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09.19.12 - When he signed it into law in April this year, Mississippi Governor Phil Bryant lauded House Bill No. 1390 as the "first step" to making Mississippi the first "abortion-free" state in the country. If fully implemented, the law will surely have that effect. As the Center for Reproductive Rights has explained, and Bryant and his anti-choice allies have repeatedly said, the goal of the legislation is nothing less than to regulate Mississippi's last abortion clinic out of existence. Designed to ban abortion, and therefore, deny the women of Mississippi their constitutional and human right to safe reproductive health services, the law is patently unconstitutional.
The key provisions of the law are the medically unjustified requirements that any physician providing an abortion be a board-certified or eligible OB/GYN with "admitting privileges." Admitting privileges are not easily come by under any circumstances but more importantly, such a requirement gives hospitals the power to decide whether abortion is even available in the state. And there's no medical reason for this requirement: an abortion is among the safest medical procedures—less than half of one percent lead to major complications—and most of those few complications can be addressed in an outpatient setting.
Combined with the political pressure to enforce it immediately, the new law threatened to cause the closure of the Jackson Women's Health Organization, the state's last abortion clinic when it went into effect on July 1. The Center sued and won a partial injunction in July, giving the clinic more time to wait and see whether any hospitals would grant privileges to the clinic's doctors.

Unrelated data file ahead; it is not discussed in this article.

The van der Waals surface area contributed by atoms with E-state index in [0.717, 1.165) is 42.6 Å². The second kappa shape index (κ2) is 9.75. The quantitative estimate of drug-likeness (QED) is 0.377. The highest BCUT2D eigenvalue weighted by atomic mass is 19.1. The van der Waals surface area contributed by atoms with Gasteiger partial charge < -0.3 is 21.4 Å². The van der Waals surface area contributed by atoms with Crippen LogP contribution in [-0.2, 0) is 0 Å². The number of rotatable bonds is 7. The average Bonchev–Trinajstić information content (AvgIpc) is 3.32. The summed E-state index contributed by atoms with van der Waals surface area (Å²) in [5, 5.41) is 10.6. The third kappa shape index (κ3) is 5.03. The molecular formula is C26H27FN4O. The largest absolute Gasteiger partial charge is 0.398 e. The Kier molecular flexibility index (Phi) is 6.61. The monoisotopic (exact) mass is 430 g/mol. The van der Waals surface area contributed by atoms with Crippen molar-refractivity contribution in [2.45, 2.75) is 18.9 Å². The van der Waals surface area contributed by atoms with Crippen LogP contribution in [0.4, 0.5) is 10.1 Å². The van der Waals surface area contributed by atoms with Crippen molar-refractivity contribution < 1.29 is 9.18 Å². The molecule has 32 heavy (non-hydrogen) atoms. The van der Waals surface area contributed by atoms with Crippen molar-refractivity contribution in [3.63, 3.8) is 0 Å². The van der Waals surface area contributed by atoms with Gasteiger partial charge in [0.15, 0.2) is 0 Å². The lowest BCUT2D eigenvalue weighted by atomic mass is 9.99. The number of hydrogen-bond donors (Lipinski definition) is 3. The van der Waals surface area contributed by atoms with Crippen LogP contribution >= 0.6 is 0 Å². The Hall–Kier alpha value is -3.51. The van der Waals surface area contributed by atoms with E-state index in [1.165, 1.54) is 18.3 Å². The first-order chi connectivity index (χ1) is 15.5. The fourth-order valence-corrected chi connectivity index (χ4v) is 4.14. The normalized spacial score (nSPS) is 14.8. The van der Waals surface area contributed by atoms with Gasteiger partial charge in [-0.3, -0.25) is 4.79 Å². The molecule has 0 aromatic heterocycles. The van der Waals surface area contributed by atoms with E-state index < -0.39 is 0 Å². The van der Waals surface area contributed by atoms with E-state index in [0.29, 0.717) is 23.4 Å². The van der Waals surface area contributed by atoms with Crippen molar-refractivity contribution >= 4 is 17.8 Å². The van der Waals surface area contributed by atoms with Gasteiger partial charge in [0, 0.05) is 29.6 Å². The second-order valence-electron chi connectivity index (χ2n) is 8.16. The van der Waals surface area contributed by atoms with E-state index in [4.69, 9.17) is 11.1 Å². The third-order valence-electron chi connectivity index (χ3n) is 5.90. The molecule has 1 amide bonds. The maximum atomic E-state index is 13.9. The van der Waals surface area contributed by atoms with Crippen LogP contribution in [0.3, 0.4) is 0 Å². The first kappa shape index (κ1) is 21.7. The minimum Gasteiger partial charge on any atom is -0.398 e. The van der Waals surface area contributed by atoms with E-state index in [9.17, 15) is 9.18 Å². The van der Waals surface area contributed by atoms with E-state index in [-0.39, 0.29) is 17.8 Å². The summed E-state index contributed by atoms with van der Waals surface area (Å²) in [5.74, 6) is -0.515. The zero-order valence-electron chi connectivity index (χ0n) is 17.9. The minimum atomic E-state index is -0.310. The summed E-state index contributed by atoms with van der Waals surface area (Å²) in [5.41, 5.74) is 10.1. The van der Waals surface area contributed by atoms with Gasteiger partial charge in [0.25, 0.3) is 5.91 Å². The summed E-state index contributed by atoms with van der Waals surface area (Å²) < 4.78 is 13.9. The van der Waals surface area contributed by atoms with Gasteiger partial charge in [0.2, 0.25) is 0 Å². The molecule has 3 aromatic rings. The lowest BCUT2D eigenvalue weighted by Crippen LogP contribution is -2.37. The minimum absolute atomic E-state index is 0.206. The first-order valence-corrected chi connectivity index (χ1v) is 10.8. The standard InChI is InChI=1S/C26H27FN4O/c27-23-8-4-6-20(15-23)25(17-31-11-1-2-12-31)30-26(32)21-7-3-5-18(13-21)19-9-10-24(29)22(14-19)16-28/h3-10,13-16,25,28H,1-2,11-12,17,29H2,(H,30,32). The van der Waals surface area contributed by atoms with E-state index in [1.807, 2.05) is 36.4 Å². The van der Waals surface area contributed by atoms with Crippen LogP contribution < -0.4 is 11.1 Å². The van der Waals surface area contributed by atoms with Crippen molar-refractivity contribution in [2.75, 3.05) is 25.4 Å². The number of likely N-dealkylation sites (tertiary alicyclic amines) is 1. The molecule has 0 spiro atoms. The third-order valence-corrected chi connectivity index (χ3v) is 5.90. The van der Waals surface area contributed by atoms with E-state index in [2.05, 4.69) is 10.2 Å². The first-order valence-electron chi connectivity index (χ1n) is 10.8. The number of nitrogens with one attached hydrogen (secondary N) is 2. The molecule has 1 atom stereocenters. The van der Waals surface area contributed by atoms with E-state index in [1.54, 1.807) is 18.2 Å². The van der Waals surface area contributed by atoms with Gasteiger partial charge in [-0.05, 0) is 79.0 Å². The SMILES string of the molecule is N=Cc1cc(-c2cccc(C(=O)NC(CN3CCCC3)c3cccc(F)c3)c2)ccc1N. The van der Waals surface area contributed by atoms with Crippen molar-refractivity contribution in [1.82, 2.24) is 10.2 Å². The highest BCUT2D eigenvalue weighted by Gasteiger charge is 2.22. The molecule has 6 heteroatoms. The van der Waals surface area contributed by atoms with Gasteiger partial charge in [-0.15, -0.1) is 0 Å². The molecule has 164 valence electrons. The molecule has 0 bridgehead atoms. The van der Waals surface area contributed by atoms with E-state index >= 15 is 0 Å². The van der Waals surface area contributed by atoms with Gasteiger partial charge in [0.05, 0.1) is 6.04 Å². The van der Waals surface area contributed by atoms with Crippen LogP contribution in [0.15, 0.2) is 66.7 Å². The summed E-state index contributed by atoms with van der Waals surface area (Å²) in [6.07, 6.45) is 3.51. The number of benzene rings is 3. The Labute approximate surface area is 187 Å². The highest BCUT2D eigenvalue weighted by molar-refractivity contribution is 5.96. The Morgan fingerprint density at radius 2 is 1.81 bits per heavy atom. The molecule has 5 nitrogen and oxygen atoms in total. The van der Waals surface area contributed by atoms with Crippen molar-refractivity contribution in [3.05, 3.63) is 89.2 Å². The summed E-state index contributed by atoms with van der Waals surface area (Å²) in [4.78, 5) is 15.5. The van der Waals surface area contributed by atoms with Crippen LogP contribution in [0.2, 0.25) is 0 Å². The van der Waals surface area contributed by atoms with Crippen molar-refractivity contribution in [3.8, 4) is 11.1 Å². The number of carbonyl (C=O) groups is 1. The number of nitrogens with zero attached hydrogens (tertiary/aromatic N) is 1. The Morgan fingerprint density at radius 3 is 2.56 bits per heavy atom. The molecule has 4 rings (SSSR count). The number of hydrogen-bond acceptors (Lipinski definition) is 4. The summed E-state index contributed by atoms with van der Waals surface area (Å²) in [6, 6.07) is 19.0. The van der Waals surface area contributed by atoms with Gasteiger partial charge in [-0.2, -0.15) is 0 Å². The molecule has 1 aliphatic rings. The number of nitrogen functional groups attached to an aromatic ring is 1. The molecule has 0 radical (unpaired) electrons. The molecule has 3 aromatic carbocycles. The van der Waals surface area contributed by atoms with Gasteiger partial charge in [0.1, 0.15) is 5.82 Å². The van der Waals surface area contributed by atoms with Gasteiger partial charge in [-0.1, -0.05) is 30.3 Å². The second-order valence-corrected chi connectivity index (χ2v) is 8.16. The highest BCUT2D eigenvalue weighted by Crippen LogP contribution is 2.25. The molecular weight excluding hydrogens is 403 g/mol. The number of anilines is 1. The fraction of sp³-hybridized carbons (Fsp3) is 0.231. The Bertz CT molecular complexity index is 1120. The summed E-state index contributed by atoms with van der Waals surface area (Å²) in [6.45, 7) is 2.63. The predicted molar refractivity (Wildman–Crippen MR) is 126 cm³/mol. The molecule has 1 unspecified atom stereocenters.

What more time has revealed is exactly what Mississippi's anti-choice lawmakers expected: securing admitting privileges from Jackson, Mississippi is proving to be a near insurmountable task.
To date, the clinic has applied for admitting privileges at all of the hospitals in the surrounding counties. The majority has rejected the requests citing administrative issues (never a doctor's qualifications) while the remaining three have not yet made a decision. The hospitals are openly refusing to grant privileges because they are concerned about their business relationships. Take this response from one hospital: "The nature of your proposed medical practice... would lead to both an internal and external disruption of the Hospital's function and business within this community."
In other words, H.B. 1390 is playing out just as the Center warned. If the law remains in effect and the clinic can't find a hospital to grant it admitting privileges, it could be forced to close. And the women of Mississippi and the surrounding region, particularly those who cannot afford expensive long distance travel, will be denied their constitutionally protected right to a safe, legal abortion.